Damian Thompson of the UK Telegraph thinksSarah Palin is “nuts” for using the term “blood libel” in her response to the Tucson killings and the subsequent media feeding frenzy.
1. She’s so ignorant that she doesn’t know that “blood libel” refers to the myth that Jews drink the blood of sacrificed children.
2. She does know what it means, and blurted it out anyway.
I guess the self styled religious expert Thompson is referring to the infamous Damascus Blood Libel of 1840. In that year a French monk, Father Thomas, vanished into thin air and the French consul in Damascus, Ratti Menton, claimed that Jewish merchants were responsible for the monk’s disappearance.
It was all part and parcel of a French attempt to re establish influence in Syria when it returned to direct Ottoman rule after several years of Egyptian control. The French were very close to the previous regime – indeed many Syrian Muslims feared that soon their land would eventually come under French rule. Once Ottoman authority was restored in 1840 some Muslims began advocating a policy of repressing the Christian minority so Menton needed an event to divert their anger elsewhere and the monk’s disappearance offered an opportunity too good to miss.
Until the early years of the nineteenth century traditionally relationships between Muslims and Jews in Syria had been relatively peaceful. But with the influx of many French priests and monks during the 1830s there came also a tradition of virulent medieval anti Semitism which expressed itself in dark tales of secret Jewish rituals which required human blood for the celebration of Passover rites.
Rumours began to spread through Damascus that Father Thomas had been murdered for such a reason. Within days an all enveloping frenzy of speculation led to the arrest, torture and subsequent confession of several pillars of the Jewish community with the French consul often at the forefront of the action.
However, when news of this event reached Europe and the USA many leading Jews used their contacts to publicise the plight of their co-religionists and strong diplomatic pressure from Britain, Austria and the United States persuaded the Sultan in Constantinople to order not only the release of the prisoners and a recognition of their innocence but also to issue an edict condemning the very nature of the blood libel frenzy
“…and for the love we bear to our subjects, we cannot permit the Jewish nation, whose innocence for the crime alleged against them is evident, to be worried and tormented as a consequence of accusations which have not the least foundation in truth…”.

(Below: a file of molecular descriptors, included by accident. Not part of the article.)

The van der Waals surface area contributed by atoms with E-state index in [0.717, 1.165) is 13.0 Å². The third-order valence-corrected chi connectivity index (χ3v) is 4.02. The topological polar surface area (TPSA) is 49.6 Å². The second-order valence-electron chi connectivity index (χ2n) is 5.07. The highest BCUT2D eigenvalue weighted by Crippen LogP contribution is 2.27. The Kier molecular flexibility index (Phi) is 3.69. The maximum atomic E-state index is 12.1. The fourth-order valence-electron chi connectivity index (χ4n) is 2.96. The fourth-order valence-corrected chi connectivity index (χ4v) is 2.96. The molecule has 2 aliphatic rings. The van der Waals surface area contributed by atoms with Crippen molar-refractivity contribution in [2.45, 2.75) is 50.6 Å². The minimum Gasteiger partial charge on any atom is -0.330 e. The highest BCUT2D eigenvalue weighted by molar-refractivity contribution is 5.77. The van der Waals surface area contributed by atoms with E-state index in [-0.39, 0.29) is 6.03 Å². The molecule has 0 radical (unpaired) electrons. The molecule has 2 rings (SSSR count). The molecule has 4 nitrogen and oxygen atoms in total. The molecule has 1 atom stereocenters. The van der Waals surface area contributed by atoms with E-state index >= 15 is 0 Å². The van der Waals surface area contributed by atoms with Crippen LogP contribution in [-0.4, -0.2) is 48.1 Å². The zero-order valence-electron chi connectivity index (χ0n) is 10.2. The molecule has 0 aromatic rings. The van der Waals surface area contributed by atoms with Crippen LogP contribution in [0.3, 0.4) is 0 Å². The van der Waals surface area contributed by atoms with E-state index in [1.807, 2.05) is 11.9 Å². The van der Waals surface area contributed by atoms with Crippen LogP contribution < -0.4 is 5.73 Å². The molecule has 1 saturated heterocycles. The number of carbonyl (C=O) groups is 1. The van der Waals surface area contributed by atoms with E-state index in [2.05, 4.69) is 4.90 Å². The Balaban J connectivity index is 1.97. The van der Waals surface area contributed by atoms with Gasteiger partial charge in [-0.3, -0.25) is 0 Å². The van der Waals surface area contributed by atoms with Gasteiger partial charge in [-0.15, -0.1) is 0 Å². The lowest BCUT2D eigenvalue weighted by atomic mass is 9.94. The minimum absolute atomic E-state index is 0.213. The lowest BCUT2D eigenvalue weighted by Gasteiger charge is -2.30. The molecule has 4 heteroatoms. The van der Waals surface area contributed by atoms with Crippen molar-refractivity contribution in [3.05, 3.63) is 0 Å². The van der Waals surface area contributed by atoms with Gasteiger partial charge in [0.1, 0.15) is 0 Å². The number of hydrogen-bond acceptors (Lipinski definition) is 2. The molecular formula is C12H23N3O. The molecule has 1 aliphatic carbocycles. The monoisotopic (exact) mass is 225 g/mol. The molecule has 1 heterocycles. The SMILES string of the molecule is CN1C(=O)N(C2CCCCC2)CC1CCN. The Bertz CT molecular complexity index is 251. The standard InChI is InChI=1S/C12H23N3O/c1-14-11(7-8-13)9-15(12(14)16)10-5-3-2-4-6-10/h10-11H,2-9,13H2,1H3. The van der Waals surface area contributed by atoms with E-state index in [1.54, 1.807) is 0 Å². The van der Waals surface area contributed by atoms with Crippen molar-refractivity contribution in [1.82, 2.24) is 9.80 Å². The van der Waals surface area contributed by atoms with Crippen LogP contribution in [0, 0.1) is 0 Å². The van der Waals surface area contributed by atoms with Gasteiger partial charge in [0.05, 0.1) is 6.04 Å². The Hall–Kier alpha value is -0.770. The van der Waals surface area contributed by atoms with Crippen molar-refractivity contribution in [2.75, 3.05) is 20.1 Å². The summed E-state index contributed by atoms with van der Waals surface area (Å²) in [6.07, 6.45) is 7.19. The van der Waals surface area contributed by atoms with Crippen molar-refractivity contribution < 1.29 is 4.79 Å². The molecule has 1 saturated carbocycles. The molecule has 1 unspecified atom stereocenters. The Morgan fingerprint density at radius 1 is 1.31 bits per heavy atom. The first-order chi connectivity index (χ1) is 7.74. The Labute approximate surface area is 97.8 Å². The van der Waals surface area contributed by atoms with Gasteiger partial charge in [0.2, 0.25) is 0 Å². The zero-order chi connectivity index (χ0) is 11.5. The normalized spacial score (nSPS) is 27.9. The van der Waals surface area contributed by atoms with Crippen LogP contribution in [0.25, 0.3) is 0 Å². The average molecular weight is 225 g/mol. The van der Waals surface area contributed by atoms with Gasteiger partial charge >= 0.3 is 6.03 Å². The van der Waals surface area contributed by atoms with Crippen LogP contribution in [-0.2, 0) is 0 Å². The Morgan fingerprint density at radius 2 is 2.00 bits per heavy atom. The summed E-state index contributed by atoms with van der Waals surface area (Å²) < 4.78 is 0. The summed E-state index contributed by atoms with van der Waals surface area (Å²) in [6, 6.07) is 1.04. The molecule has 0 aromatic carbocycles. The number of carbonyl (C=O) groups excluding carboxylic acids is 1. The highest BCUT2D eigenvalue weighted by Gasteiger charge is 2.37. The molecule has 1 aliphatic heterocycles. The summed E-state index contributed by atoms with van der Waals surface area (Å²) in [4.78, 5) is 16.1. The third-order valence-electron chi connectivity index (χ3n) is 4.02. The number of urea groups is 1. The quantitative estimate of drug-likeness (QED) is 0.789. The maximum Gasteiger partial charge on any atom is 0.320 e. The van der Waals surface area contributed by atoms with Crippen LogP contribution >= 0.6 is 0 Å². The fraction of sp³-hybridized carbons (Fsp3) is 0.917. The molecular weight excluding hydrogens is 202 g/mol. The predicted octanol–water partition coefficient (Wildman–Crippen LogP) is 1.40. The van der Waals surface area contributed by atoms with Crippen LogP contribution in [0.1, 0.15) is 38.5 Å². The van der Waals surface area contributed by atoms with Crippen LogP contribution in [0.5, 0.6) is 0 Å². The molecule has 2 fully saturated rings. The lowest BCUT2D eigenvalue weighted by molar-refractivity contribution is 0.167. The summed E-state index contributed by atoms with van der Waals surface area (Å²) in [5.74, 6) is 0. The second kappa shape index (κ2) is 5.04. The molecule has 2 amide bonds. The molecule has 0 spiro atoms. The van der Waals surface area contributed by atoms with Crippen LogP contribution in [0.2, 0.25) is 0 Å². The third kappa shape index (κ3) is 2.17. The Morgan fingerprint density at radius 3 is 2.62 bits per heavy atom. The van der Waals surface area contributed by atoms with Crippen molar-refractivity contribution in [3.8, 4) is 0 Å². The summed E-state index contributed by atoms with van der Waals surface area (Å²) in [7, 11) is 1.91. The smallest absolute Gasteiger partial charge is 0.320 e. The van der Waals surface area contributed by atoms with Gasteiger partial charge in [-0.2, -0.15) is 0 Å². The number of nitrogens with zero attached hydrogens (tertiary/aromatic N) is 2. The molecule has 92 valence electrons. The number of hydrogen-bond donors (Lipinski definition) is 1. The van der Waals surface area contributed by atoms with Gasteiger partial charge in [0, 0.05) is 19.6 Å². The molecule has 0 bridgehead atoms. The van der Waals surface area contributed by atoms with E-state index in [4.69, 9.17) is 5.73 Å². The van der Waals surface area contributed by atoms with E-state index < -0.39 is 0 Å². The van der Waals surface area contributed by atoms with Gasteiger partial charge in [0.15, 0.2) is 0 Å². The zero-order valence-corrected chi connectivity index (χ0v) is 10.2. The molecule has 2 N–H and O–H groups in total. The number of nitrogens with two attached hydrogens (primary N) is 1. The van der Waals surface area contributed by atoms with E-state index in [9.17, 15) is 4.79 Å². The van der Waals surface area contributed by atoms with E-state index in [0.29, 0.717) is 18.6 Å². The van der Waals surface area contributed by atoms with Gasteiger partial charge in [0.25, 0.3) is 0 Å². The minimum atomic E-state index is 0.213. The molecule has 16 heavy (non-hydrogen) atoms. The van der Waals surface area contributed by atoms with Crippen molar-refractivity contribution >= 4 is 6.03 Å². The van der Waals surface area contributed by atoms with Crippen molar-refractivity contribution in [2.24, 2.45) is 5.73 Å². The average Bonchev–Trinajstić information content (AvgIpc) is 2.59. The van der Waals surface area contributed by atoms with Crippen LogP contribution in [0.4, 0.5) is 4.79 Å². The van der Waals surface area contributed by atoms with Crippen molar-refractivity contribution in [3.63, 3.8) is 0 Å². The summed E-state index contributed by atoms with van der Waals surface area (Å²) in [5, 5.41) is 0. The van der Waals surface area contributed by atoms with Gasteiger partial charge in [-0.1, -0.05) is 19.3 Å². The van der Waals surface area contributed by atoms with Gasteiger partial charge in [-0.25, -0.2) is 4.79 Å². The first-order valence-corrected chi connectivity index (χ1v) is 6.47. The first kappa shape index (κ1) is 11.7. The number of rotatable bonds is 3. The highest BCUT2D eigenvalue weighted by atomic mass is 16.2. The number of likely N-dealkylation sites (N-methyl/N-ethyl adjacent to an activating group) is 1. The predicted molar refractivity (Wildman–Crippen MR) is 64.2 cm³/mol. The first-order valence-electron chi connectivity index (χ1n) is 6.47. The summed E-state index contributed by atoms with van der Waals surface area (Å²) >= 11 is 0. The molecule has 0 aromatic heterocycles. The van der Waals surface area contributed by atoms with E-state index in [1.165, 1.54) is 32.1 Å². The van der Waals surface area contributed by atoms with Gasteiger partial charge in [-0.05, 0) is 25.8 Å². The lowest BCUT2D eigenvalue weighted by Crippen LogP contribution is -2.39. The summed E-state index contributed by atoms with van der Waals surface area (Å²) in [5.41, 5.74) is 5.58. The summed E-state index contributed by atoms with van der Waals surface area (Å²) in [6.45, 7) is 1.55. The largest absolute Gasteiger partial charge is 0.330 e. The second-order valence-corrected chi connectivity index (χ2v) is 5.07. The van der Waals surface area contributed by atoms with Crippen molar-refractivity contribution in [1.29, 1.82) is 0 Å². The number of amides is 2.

For a while the Sultan’s words dampened the flames but during the rest of the century there were sporadic blood libel eruptions often fostered by newspapers and pamphleteers throughout the middle east. Now, even in modern times, in Egypt, Syria and Lebanon, taking an anti Israeli slant, the ferment is still bubbling away.
Thompson is obviously taking Palin to task because, he claims, the term can only refer to a specifically Jewish context.
Is he right?
Not according to Jim Geraghty at NRO who has dug up several examples of “blood libel” being used in the context of exploiting an incident involving death or the danger of death for political gain by making accusations against individuals or groups without any factual evidence – interestingly most of these come from the political left.
Even more tellingly Alan Dershowitz, a leading American jurist, a Jew and politically no friend of Sarah Palin would know exactly where to file Thompson’s pontification – straight into the bin…
The term “blood libel” has taken on a broad metaphorical meaning in public discourse. Although its historical origins were in theologically based false accusations against the Jews and the Jewish People,its current usage is far broader. I myself have used it to describe false accusations against the State of Israel by the Goldstone Report. There is nothing improper and certainly nothing anti-Semitic in Sarah Palin using the term to characterize what she reasonably believes are false accusations that her words or images may have caused a mentally disturbed individual to kill and maim. The fact that two of the victims are Jewish is utterly irrelevant to the propriety of using this widely used term.
It would seem clear that Palin’s use of the blood libel phrase in a wider sense outside a specifically Jewish context is nothing new in terms of political debate. But there could have been something much more significant in her mind when she chose to use that phrase. She might well have glanced through a widely praised book on the 1840 incident written by Professor Jonathan Frankel. Daniel Pipes, in his review of the book, thought it was a well written account of what had happened. However he believed Frankel’s main achievement was not so much the telling of the story but his analysis of it’s impact upon world Jewry
But the real impact of the Damascus affair, Frankel shows, lay in Europe, where it led to a formidable backlash against Jews, the greatest in years. Jews found themselves completely unprepared for the tribulations they suffered but learned from this tragedy to organize and lobby, and from that came the first stirrings of modern Jewish solidarity, the basis of the formidable institutions that followed.
Perhaps Palin is also giving a message to conservatives on how to deal with a permanently hostile media which never hesitates to use lies and gross insults to demonise and break anything it perceives as a threat to it’s monopoly and privileges – but maybe that is far to subtle for Mr Thompson to grasp….indeed I doubt he even bothered to listen to the whole speech. Someone probably mentioned the blood libel phrase while he was checking his six figure salary and he decided to be terribly, terribly clever….
Exit question – might it not be time for Damian Thompson to arrange an appointment with his therapist?
cross posted at The Aged P